Two senses of narrative unification

Mary Jean Walker

Research output: Contribution to journalArticleResearchpeer-review

2 Citations (Scopus)


In this paper I seek to clarify the role of narrative in personal unity. Examining the narrative self-constitution view developed by Marya Schechtman, I use a case of radical personal change to identify a tension in the account. The tension arises because a narrative can be regarded either to capture a continuing agent with a loosely coherent, consistent self-conception – or to unify over change and inconsistency. Two possible ways of responding, by distinguishing senses of identity or distinguishing identity and autonomy, are examined, but I argue that neither precisely maps this tension. I then develop a distinction between two ways in which narrative can unify: through “bottom-up” processes related to the connection between agency and self-conception; and “top-down” processes related to self-interpretative activity. The account provides ways to resolve some criticisms of narrative theories of identity, in particular in better accounting for the role of repudiated characteristics in narrative identity.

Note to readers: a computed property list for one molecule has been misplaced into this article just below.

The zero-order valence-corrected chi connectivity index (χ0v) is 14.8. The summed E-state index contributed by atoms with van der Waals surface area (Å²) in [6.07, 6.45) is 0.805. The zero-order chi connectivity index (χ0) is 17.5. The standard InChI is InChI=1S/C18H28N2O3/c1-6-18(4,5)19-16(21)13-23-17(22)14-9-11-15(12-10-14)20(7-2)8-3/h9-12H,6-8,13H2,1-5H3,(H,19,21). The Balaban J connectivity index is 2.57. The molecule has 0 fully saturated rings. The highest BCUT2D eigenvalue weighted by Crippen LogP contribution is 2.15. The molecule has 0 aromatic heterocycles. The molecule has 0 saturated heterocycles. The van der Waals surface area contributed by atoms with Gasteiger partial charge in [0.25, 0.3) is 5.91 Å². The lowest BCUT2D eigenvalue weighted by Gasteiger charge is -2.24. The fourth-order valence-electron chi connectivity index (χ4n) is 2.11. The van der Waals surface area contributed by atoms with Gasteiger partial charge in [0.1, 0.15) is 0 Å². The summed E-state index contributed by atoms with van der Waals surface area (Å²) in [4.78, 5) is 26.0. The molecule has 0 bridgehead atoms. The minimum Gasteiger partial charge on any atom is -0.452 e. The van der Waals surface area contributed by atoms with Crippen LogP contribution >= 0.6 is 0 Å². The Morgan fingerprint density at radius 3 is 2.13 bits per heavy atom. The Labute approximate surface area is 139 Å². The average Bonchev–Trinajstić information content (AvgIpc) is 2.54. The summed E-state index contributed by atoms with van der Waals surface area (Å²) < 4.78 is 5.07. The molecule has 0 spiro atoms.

Original languageEnglish
Pages (from-to)78-93
Number of pages16
JournalPhilosophical Explorations
Issue number1
Publication statusPublished - 2019


  • narrative identity
  • narrative unity
  • repudiation
  • self-constitution

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